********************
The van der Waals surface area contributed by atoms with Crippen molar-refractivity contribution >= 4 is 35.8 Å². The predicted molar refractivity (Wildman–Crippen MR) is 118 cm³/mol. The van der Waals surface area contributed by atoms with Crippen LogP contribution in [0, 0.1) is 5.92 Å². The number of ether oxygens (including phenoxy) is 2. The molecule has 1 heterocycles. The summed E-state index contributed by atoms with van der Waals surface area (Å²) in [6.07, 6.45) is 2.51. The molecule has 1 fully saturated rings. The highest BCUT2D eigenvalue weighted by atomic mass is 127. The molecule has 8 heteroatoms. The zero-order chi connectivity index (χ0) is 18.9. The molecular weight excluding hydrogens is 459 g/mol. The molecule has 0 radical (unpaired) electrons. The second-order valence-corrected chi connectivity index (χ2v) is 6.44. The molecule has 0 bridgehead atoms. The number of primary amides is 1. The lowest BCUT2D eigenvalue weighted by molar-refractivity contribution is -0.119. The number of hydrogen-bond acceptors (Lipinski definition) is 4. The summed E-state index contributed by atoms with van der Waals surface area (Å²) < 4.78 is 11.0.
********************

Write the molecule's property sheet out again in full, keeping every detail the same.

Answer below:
The van der Waals surface area contributed by atoms with Crippen molar-refractivity contribution >= 4 is 35.8 Å². The predicted molar refractivity (Wildman–Crippen MR) is 118 cm³/mol. The van der Waals surface area contributed by atoms with Crippen LogP contribution in [0, 0.1) is 5.92 Å². The number of ether oxygens (including phenoxy) is 2. The molecule has 1 heterocycles. The summed E-state index contributed by atoms with van der Waals surface area (Å²) in [6.07, 6.45) is 2.51. The molecule has 1 fully saturated rings. The highest BCUT2D eigenvalue weighted by atomic mass is 127. The molecule has 8 heteroatoms. The zero-order chi connectivity index (χ0) is 18.9. The molecular weight excluding hydrogens is 459 g/mol. The molecule has 0 radical (unpaired) electrons. The second-order valence-corrected chi connectivity index (χ2v) is 6.44. The molecule has 0 bridgehead atoms. The number of primary amides is 1. The lowest BCUT2D eigenvalue weighted by molar-refractivity contribution is -0.119. The number of hydrogen-bond acceptors (Lipinski definition) is 4. The summed E-state index contributed by atoms with van der Waals surface area (Å²) < 4.78 is 11.0.